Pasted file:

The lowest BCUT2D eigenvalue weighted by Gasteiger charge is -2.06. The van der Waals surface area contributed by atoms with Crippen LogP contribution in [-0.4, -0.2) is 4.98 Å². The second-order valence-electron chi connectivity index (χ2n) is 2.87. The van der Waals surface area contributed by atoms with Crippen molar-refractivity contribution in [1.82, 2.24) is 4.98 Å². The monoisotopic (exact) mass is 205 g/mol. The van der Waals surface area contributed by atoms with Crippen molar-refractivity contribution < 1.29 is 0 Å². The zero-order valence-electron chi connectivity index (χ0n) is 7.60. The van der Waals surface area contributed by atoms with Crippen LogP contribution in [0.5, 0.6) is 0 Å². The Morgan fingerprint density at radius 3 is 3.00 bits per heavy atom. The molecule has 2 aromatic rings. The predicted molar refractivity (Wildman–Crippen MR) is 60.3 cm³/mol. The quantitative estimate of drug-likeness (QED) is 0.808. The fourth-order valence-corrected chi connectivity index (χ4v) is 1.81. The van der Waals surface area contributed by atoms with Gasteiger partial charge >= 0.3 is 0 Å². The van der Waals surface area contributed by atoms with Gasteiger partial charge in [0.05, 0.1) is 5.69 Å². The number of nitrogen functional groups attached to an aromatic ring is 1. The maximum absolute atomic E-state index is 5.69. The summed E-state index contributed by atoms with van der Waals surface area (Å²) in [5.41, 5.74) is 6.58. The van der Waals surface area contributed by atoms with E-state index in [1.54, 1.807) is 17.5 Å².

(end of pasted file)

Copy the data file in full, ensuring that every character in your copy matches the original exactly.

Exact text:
The lowest BCUT2D eigenvalue weighted by Gasteiger charge is -2.06. The van der Waals surface area contributed by atoms with Crippen LogP contribution in [-0.4, -0.2) is 4.98 Å². The second-order valence-electron chi connectivity index (χ2n) is 2.87. The van der Waals surface area contributed by atoms with Crippen molar-refractivity contribution in [1.82, 2.24) is 4.98 Å². The monoisotopic (exact) mass is 205 g/mol. The van der Waals surface area contributed by atoms with Crippen molar-refractivity contribution < 1.29 is 0 Å². The zero-order valence-electron chi connectivity index (χ0n) is 7.60. The van der Waals surface area contributed by atoms with Crippen LogP contribution in [0.5, 0.6) is 0 Å². The Morgan fingerprint density at radius 3 is 3.00 bits per heavy atom. The molecule has 2 aromatic rings. The predicted molar refractivity (Wildman–Crippen MR) is 60.3 cm³/mol. The quantitative estimate of drug-likeness (QED) is 0.808. The fourth-order valence-corrected chi connectivity index (χ4v) is 1.81. The van der Waals surface area contributed by atoms with Gasteiger partial charge >= 0.3 is 0 Å². The van der Waals surface area contributed by atoms with Gasteiger partial charge in [0.05, 0.1) is 5.69 Å². The number of nitrogen functional groups attached to an aromatic ring is 1. The maximum absolute atomic E-state index is 5.69. The summed E-state index contributed by atoms with van der Waals surface area (Å²) in [5.41, 5.74) is 6.58. The van der Waals surface area contributed by atoms with E-state index in [1.54, 1.807) is 17.5 Å².